All Roads Lead To Jesus - Galatians

Galatians - Jesus is the Source of Every Aspect of Life
Reading: Galatians 2, Galatians 5

There are many things to admire and cherish about the modern church. We are on the scene when there are natural disasters and people need help. We have been at the frontline of many good causes throughout our storied history whether it be the Civil Rights movement of the 1960s (admittedly, many churches were not helpful and even opposed Civil Rights). We help transform communities. We have started schools, orphanages, and organizations to meet the needs of those without the means to help themselves. Many preachers have remained faithful to not only preaching sound theology but applying that theology to mission and life.

There are also many things to despise about the modern church. I might argue that the things we should despise always begin with an addition or subtraction from the Gospel. They seem like small transactions but end up as deadly and festering wounds. Recently, while petting my dog Frodo, I noticed a small lump in his throat. It didn’t’ seem to bother him so I left it alone. Within days, the lump grew from a small marble size to a baseball-sized mass. I took him to the vet to find out what options were available to us. They determined that this potentially deadly infection was started by a small, and barely visible, puncture wound. They weren’t sure how he was injured in the first place. He may not have even felt the original wound. But he was surely feeling the effects of the quickly spreading disease in his neck. We had to have surgery, a drain placed in his throat, and antibiotics coursing through his blood in order to save his life.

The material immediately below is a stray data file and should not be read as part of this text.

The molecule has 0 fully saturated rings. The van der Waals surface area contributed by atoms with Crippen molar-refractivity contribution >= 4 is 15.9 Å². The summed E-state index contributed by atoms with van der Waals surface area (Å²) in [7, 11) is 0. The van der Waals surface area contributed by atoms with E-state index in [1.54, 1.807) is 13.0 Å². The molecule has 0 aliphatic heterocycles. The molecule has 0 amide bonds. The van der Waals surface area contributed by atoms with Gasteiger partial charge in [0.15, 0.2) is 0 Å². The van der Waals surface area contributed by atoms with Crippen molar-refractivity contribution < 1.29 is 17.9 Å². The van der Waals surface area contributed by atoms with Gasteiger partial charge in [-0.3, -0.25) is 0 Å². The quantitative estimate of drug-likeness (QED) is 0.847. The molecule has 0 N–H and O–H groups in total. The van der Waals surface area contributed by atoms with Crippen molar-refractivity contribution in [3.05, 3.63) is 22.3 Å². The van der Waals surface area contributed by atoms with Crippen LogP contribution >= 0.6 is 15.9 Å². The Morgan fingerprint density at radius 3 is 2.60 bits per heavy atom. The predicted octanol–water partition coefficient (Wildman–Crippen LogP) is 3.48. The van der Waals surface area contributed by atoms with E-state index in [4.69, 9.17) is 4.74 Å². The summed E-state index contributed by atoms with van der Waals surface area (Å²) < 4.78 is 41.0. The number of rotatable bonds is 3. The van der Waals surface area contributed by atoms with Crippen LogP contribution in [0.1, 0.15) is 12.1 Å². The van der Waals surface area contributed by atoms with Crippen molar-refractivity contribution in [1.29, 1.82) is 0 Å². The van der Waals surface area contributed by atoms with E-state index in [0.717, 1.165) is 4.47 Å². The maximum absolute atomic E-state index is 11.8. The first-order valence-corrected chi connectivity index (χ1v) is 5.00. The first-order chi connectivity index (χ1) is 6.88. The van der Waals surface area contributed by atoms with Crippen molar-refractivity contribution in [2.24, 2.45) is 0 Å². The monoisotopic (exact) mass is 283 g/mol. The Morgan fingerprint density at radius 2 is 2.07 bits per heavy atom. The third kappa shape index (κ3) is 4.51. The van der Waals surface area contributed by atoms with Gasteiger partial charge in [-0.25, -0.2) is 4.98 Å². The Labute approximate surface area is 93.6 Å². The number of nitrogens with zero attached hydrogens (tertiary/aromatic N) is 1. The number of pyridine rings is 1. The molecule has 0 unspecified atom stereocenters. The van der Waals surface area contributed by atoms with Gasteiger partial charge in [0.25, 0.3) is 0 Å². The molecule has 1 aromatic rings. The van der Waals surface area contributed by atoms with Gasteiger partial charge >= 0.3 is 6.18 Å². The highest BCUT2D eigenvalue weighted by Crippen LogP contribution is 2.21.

Bad theology infects the church. When bad theology infects the church it usually happens in small doses. Bad theology most certainly leads to sinful living in every aspect of the Christian life. The teachings of the church affect the lives of the congregation in very profound ways.

Today, there are many instances of additions and subtractions to the Gospel that have infected the church. I believe this is why the church in the West is struggling with its identity. We started off well but soon departed from the Gospel. We added traditions, politics, causes, and other well-meaning variables to an otherwise straight-forward Gospel of grace, and what we ended up with is no gospel at all.